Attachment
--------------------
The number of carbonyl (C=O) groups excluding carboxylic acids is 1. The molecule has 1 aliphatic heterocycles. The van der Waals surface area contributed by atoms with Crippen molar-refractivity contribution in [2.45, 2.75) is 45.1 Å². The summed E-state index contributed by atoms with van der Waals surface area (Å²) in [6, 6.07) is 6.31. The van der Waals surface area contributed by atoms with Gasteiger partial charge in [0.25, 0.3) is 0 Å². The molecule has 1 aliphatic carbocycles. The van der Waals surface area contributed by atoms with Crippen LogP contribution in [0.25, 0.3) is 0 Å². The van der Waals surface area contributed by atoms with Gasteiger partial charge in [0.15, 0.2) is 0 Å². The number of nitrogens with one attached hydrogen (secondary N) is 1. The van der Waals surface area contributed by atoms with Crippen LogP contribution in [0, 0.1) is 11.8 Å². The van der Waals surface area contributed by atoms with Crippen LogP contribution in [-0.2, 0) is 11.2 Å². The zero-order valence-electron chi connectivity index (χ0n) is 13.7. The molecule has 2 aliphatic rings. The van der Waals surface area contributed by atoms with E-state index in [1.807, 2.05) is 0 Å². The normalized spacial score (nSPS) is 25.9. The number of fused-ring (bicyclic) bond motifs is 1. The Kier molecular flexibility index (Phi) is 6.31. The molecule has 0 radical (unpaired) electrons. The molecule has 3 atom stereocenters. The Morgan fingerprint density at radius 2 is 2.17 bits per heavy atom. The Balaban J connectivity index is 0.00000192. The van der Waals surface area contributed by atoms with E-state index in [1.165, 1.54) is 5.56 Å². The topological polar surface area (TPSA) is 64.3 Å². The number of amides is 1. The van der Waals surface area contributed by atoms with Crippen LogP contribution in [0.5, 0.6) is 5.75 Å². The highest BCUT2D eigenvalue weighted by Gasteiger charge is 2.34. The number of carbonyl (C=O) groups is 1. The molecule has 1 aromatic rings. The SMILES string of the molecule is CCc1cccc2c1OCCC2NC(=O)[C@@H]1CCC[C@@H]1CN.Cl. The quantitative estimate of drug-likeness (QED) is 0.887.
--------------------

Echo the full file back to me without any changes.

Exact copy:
The number of carbonyl (C=O) groups excluding carboxylic acids is 1. The molecule has 1 aliphatic heterocycles. The van der Waals surface area contributed by atoms with Crippen molar-refractivity contribution in [2.45, 2.75) is 45.1 Å². The summed E-state index contributed by atoms with van der Waals surface area (Å²) in [6, 6.07) is 6.31. The van der Waals surface area contributed by atoms with Gasteiger partial charge in [0.25, 0.3) is 0 Å². The molecule has 1 aliphatic carbocycles. The van der Waals surface area contributed by atoms with Crippen LogP contribution in [0.25, 0.3) is 0 Å². The van der Waals surface area contributed by atoms with Gasteiger partial charge in [0.15, 0.2) is 0 Å². The number of nitrogens with one attached hydrogen (secondary N) is 1. The van der Waals surface area contributed by atoms with Crippen LogP contribution in [0, 0.1) is 11.8 Å². The van der Waals surface area contributed by atoms with Crippen LogP contribution in [-0.2, 0) is 11.2 Å². The zero-order valence-electron chi connectivity index (χ0n) is 13.7. The molecule has 2 aliphatic rings. The van der Waals surface area contributed by atoms with E-state index in [1.807, 2.05) is 0 Å². The normalized spacial score (nSPS) is 25.9. The number of fused-ring (bicyclic) bond motifs is 1. The Kier molecular flexibility index (Phi) is 6.31. The molecule has 0 radical (unpaired) electrons. The molecule has 3 atom stereocenters. The Morgan fingerprint density at radius 2 is 2.17 bits per heavy atom. The Balaban J connectivity index is 0.00000192. The van der Waals surface area contributed by atoms with E-state index in [1.165, 1.54) is 5.56 Å². The topological polar surface area (TPSA) is 64.3 Å². The number of amides is 1. The van der Waals surface area contributed by atoms with Crippen LogP contribution in [0.5, 0.6) is 5.75 Å². The highest BCUT2D eigenvalue weighted by Gasteiger charge is 2.34. The number of carbonyl (C=O) groups is 1. The molecule has 1 aromatic rings. The SMILES string of the molecule is CCc1cccc2c1OCCC2NC(=O)[C@@H]1CCC[C@@H]1CN.Cl. The quantitative estimate of drug-likeness (QED) is 0.887.